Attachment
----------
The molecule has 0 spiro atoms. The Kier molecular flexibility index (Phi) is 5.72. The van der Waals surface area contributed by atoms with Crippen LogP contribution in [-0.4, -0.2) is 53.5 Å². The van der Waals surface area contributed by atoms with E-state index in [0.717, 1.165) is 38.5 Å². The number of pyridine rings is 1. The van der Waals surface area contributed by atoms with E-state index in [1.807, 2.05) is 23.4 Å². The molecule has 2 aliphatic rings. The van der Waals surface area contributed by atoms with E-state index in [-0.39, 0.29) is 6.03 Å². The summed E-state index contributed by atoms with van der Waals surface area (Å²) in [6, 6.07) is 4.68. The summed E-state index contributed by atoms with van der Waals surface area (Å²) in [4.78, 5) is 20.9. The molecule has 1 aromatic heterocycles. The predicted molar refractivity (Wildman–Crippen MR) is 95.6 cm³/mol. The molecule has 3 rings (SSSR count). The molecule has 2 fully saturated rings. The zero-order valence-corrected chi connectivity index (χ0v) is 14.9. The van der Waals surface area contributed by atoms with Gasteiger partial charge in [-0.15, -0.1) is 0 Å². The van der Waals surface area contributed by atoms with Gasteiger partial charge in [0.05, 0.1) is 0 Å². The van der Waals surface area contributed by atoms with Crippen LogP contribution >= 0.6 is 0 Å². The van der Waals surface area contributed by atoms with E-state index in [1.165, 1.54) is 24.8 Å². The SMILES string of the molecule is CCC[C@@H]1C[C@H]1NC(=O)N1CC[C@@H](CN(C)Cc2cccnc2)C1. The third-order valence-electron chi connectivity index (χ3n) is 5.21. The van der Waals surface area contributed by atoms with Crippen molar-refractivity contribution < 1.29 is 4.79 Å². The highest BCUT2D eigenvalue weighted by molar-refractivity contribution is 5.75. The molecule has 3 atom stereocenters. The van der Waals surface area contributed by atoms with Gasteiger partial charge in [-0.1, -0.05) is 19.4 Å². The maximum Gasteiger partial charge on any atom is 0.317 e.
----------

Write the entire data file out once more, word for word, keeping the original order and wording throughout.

The molecule has 0 spiro atoms. The Kier molecular flexibility index (Phi) is 5.72. The van der Waals surface area contributed by atoms with Crippen LogP contribution in [-0.4, -0.2) is 53.5 Å². The van der Waals surface area contributed by atoms with E-state index in [0.717, 1.165) is 38.5 Å². The number of pyridine rings is 1. The van der Waals surface area contributed by atoms with E-state index in [1.807, 2.05) is 23.4 Å². The molecule has 2 aliphatic rings. The van der Waals surface area contributed by atoms with E-state index in [-0.39, 0.29) is 6.03 Å². The summed E-state index contributed by atoms with van der Waals surface area (Å²) in [6, 6.07) is 4.68. The summed E-state index contributed by atoms with van der Waals surface area (Å²) in [4.78, 5) is 20.9. The molecule has 1 aromatic heterocycles. The predicted molar refractivity (Wildman–Crippen MR) is 95.6 cm³/mol. The molecule has 3 rings (SSSR count). The molecule has 2 fully saturated rings. The zero-order valence-corrected chi connectivity index (χ0v) is 14.9. The van der Waals surface area contributed by atoms with Gasteiger partial charge in [-0.15, -0.1) is 0 Å². The van der Waals surface area contributed by atoms with Gasteiger partial charge in [0.05, 0.1) is 0 Å². The van der Waals surface area contributed by atoms with Crippen LogP contribution >= 0.6 is 0 Å². The van der Waals surface area contributed by atoms with E-state index in [1.165, 1.54) is 24.8 Å². The SMILES string of the molecule is CCC[C@@H]1C[C@H]1NC(=O)N1CC[C@@H](CN(C)Cc2cccnc2)C1. The third-order valence-electron chi connectivity index (χ3n) is 5.21. The van der Waals surface area contributed by atoms with Crippen molar-refractivity contribution < 1.29 is 4.79 Å². The highest BCUT2D eigenvalue weighted by molar-refractivity contribution is 5.75. The molecule has 3 atom stereocenters. The van der Waals surface area contributed by atoms with Gasteiger partial charge in [-0.1, -0.05) is 19.4 Å². The maximum Gasteiger partial charge on any atom is 0.317 e.